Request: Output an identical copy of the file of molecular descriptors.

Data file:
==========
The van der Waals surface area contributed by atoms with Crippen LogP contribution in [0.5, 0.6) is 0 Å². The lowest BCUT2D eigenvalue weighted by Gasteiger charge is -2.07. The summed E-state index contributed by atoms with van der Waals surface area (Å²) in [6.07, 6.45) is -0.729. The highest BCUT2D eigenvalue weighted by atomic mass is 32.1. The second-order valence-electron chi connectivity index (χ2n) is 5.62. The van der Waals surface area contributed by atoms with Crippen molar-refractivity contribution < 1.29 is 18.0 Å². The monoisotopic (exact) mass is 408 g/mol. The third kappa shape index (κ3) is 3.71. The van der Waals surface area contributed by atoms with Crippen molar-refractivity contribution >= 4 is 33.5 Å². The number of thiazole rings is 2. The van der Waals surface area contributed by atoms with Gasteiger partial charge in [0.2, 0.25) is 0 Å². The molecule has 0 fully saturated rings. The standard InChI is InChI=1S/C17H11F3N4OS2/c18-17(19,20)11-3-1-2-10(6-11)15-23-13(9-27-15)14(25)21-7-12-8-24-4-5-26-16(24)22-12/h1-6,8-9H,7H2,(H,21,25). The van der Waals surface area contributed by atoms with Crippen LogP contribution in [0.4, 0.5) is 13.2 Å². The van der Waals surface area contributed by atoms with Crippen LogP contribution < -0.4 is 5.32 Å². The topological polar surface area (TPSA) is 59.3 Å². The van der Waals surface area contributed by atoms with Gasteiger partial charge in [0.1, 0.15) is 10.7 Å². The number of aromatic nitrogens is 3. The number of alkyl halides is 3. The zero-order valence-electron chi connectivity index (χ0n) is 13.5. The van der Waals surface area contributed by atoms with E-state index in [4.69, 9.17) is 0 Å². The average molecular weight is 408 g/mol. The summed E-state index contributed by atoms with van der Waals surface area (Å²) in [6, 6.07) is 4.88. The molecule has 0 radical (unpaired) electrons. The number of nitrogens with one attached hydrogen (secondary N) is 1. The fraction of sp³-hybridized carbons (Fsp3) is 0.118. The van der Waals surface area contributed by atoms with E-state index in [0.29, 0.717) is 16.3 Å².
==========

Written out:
The van der Waals surface area contributed by atoms with Crippen LogP contribution in [0.5, 0.6) is 0 Å². The lowest BCUT2D eigenvalue weighted by Gasteiger charge is -2.07. The summed E-state index contributed by atoms with van der Waals surface area (Å²) in [6.07, 6.45) is -0.729. The highest BCUT2D eigenvalue weighted by atomic mass is 32.1. The second-order valence-electron chi connectivity index (χ2n) is 5.62. The van der Waals surface area contributed by atoms with Crippen molar-refractivity contribution < 1.29 is 18.0 Å². The monoisotopic (exact) mass is 408 g/mol. The third kappa shape index (κ3) is 3.71. The van der Waals surface area contributed by atoms with Crippen molar-refractivity contribution >= 4 is 33.5 Å². The number of thiazole rings is 2. The van der Waals surface area contributed by atoms with Gasteiger partial charge in [0.2, 0.25) is 0 Å². The molecule has 0 fully saturated rings. The standard InChI is InChI=1S/C17H11F3N4OS2/c18-17(19,20)11-3-1-2-10(6-11)15-23-13(9-27-15)14(25)21-7-12-8-24-4-5-26-16(24)22-12/h1-6,8-9H,7H2,(H,21,25). The van der Waals surface area contributed by atoms with Crippen LogP contribution in [0.4, 0.5) is 13.2 Å². The van der Waals surface area contributed by atoms with Crippen LogP contribution < -0.4 is 5.32 Å². The topological polar surface area (TPSA) is 59.3 Å². The van der Waals surface area contributed by atoms with Gasteiger partial charge in [0.1, 0.15) is 10.7 Å². The number of aromatic nitrogens is 3. The number of alkyl halides is 3. The zero-order valence-electron chi connectivity index (χ0n) is 13.5. The van der Waals surface area contributed by atoms with E-state index in [4.69, 9.17) is 0 Å². The average molecular weight is 408 g/mol. The summed E-state index contributed by atoms with van der Waals surface area (Å²) in [6, 6.07) is 4.88. The molecule has 0 radical (unpaired) electrons. The number of nitrogens with one attached hydrogen (secondary N) is 1. The fraction of sp³-hybridized carbons (Fsp3) is 0.118. The van der Waals surface area contributed by atoms with E-state index in [0.29, 0.717) is 16.3 Å².